College Tribune

Independent UCD News

Sport

The Wesht Is Alive

Conall Devlin takes a look at Connaughts chances of taking home two All Ireland Senior Championship titles.

Connaught has been privy to droughts over the course of history, drugstore none less than in GAA All Ireland Senior Championship success, store but as this year’s campaigns draw to a close at the end of this month, prostate the defiant Galway hurlers and tenacious Mayo footballers aim to flip the script on the status quo of recent times. The opportunity to be freed from the choker tags with which they have been so infamously associated has never been greater.

In the Hurling, the King and Prince of the game have to do it all again. Kilkenny’s Henry Shefflin and Galway’s Joe Canning proved why they are considered the top two talents in the game as they led an intriguing shootout in Sunday’s final that ended in an honourable truce, 0-19 2-13. The marksmen rattled up 0-12 and 1-9 respectively and with the game on the line Canning nervelessly guided over a free like a faded golf shot to ensure that the tie go to a replay, the first for an All Ireland Hurling final since 1959.

It was not as flashy as some of the outstanding finals of recent years, but Shefflin and Canning were instrumental in delivering upon all the hype of the occasion- there were contentious frees, contentious points, a relatively tentative Kilkenny rattled at times in the first half by a defiant Galway before Shefflin almost single handedly turned the game around. The dirge of clichés in sport when the game ends in a draw that ‘neither team deserved to lose’ in all too loosely applied, however even as Kilkenny legend DJ Carey admitted, it was a relief to see Canning slot over the equalizer to avoid the heartache of sporting regret and ensure that this epic battle be concluded on another day. Not even the most partisan of Kilkenny supporters would have wished the fledgling career of hurling’s finest to suffer such blemish.

Despite the 10 point victory over Kilkenny in the Leinster Championship, many doubted Galway’s ability to match up the experience of one of the greatest Hurling teams of all time. Many doubted that man of the match Iarla Tannian would break even the likes of Brian Hogan. However, few would now doubt that Galway, the young pretenders, have the beating of this Kilkenny side and can reclaim the Liam McCarthy Cup for the first time since 1988. UCD students and Kilkenny panelists Cillian Buckley, Wally Walsh and Willie Phelan will hope Liam returns for another year.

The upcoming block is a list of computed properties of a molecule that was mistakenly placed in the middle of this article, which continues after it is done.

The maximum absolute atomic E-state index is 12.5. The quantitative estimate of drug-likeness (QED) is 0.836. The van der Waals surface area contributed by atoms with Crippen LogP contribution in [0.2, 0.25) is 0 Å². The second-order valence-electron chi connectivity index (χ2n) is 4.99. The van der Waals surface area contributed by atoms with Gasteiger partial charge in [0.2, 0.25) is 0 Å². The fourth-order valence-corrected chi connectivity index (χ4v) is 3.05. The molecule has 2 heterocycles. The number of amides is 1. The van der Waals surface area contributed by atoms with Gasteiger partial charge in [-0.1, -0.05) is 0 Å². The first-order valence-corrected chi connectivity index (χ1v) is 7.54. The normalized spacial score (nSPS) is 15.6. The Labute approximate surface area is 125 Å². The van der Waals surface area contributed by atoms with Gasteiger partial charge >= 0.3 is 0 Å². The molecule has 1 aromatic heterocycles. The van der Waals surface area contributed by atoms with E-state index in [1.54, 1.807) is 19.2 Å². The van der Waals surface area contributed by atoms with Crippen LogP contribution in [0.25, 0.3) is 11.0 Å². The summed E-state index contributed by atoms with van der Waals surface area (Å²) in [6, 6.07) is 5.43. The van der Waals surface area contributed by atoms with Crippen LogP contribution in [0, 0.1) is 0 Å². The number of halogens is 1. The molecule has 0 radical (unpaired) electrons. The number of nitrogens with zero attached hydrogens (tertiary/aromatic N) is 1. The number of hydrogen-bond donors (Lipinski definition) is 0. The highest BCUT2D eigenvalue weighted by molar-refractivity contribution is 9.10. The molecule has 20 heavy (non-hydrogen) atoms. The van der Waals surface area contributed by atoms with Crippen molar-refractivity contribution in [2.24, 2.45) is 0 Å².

Meanwhile in the Football, UCD’s Chris Barrett was a late replacement for Colm Boyle in the Mayo defence for the surprise deposition of reigning champions Dublin in the semi final. Barrett nullified the threat of the roving Paul Flynn and with Dublin on the verge of a historic comeback made a last ditch goal line block on Bernard Brogan to ensure Mayo held on. Barrett’s performance was indicative of James Horan’s blueprint on the county. A level headed manager with old style gravitas, his pragmatic approach has paid dividends on the county’s performances. A stale Dublin side came up against a team in Mayo that had the temerity to tear them apart, standing up to their physical strength and running game.

However, they will encounter a different animal when they march into Croke Park on the 23rd September looking to claim their first Sam Maguire since 1951. Ulster champions Donegal have been the best team in the country this year and Mayo will need a new level of elusiveness, skill and intelligence to outmanoeuvre their powerhouse opponents. Cork, Kerry, Down and Tyrone have all been outfought and outsmarted by Jim McGuinness’ team this year and Mayo have not come up against players in as good form as Karl Lacey, Mark McHugh and Colm McFadden to date. Dublin had the dreaded slippage of hunger and standards so endemic from winning an All Ireland where Donegal have the same thirst as Mayo for making history. For all of the above, it is a novel pairing for an All Ireland final- two counties who have reinvigorated the football championship.

So for two more Sundays in early autumn, Jones Road will be flooded full of hope, the eternal disappointment and scepticism a thing of yesteryear, the years of yearning for their day out in the sun just 70 minutes away. It will either be immortality for King Henry or Prince Canning, Jim McGuinness or James Horan, Paddy McBrearty or Cillian O’Connor. The Wesht is rarin’ to go.

LEAVE A RESPONSE

Your email address will not be published. Required fields are marked *